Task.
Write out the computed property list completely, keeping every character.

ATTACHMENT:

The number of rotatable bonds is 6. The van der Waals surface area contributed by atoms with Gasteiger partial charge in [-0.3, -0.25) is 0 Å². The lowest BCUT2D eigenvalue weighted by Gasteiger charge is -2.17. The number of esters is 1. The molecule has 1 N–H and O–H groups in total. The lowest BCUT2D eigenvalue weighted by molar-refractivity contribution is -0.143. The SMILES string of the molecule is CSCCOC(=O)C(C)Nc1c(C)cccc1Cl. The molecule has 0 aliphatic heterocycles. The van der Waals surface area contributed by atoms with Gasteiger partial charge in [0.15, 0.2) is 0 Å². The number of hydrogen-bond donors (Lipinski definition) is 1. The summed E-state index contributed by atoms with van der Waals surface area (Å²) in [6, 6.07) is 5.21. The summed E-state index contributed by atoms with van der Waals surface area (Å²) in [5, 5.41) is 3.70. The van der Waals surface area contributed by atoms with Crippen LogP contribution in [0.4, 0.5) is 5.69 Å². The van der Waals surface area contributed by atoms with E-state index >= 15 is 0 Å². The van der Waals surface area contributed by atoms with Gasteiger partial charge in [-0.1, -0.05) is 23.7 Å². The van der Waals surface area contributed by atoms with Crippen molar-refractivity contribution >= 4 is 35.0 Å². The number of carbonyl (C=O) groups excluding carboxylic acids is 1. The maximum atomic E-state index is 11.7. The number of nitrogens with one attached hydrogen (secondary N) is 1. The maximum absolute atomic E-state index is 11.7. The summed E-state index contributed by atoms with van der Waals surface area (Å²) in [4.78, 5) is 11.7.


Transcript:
The number of rotatable bonds is 6. The van der Waals surface area contributed by atoms with Gasteiger partial charge in [-0.3, -0.25) is 0 Å². The lowest BCUT2D eigenvalue weighted by Gasteiger charge is -2.17. The number of esters is 1. The molecule has 1 N–H and O–H groups in total. The lowest BCUT2D eigenvalue weighted by molar-refractivity contribution is -0.143. The SMILES string of the molecule is CSCCOC(=O)C(C)Nc1c(C)cccc1Cl. The molecule has 0 aliphatic heterocycles. The van der Waals surface area contributed by atoms with Gasteiger partial charge in [0.15, 0.2) is 0 Å². The number of hydrogen-bond donors (Lipinski definition) is 1. The summed E-state index contributed by atoms with van der Waals surface area (Å²) in [6, 6.07) is 5.21. The summed E-state index contributed by atoms with van der Waals surface area (Å²) in [5, 5.41) is 3.70. The van der Waals surface area contributed by atoms with Crippen LogP contribution in [0.4, 0.5) is 5.69 Å². The van der Waals surface area contributed by atoms with E-state index >= 15 is 0 Å². The van der Waals surface area contributed by atoms with Gasteiger partial charge in [-0.1, -0.05) is 23.7 Å². The van der Waals surface area contributed by atoms with Crippen molar-refractivity contribution >= 4 is 35.0 Å². The number of carbonyl (C=O) groups excluding carboxylic acids is 1. The maximum atomic E-state index is 11.7. The number of nitrogens with one attached hydrogen (secondary N) is 1. The maximum absolute atomic E-state index is 11.7. The summed E-state index contributed by atoms with van der Waals surface area (Å²) in [4.78, 5) is 11.7.